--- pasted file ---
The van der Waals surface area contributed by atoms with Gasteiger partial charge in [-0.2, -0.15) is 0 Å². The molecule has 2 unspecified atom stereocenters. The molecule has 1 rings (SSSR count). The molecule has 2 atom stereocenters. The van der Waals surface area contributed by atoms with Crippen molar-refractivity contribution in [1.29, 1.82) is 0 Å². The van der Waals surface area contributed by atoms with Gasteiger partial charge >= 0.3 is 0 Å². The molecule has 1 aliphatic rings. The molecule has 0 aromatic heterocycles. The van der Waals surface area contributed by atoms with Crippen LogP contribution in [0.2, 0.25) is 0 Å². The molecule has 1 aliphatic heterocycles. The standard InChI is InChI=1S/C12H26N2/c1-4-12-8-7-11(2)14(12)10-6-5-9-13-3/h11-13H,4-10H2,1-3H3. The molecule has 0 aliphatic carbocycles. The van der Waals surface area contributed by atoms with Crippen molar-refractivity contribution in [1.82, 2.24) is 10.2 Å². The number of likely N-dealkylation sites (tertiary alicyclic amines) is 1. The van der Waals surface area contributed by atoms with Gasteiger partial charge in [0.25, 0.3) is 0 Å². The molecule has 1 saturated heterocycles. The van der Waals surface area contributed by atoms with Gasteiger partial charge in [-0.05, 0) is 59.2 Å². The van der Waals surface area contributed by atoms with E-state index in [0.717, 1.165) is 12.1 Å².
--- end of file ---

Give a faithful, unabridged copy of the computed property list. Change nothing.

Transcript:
The van der Waals surface area contributed by atoms with Gasteiger partial charge in [-0.2, -0.15) is 0 Å². The molecule has 2 unspecified atom stereocenters. The molecule has 1 rings (SSSR count). The molecule has 2 atom stereocenters. The van der Waals surface area contributed by atoms with Crippen molar-refractivity contribution in [1.29, 1.82) is 0 Å². The van der Waals surface area contributed by atoms with Gasteiger partial charge >= 0.3 is 0 Å². The molecule has 1 aliphatic rings. The molecule has 0 aromatic heterocycles. The van der Waals surface area contributed by atoms with Crippen LogP contribution in [0.2, 0.25) is 0 Å². The molecule has 1 aliphatic heterocycles. The standard InChI is InChI=1S/C12H26N2/c1-4-12-8-7-11(2)14(12)10-6-5-9-13-3/h11-13H,4-10H2,1-3H3. The molecule has 0 aliphatic carbocycles. The van der Waals surface area contributed by atoms with Crippen molar-refractivity contribution in [1.82, 2.24) is 10.2 Å². The number of likely N-dealkylation sites (tertiary alicyclic amines) is 1. The van der Waals surface area contributed by atoms with Gasteiger partial charge in [0.25, 0.3) is 0 Å². The molecule has 1 saturated heterocycles. The van der Waals surface area contributed by atoms with Gasteiger partial charge in [-0.05, 0) is 59.2 Å². The van der Waals surface area contributed by atoms with E-state index in [0.717, 1.165) is 12.1 Å².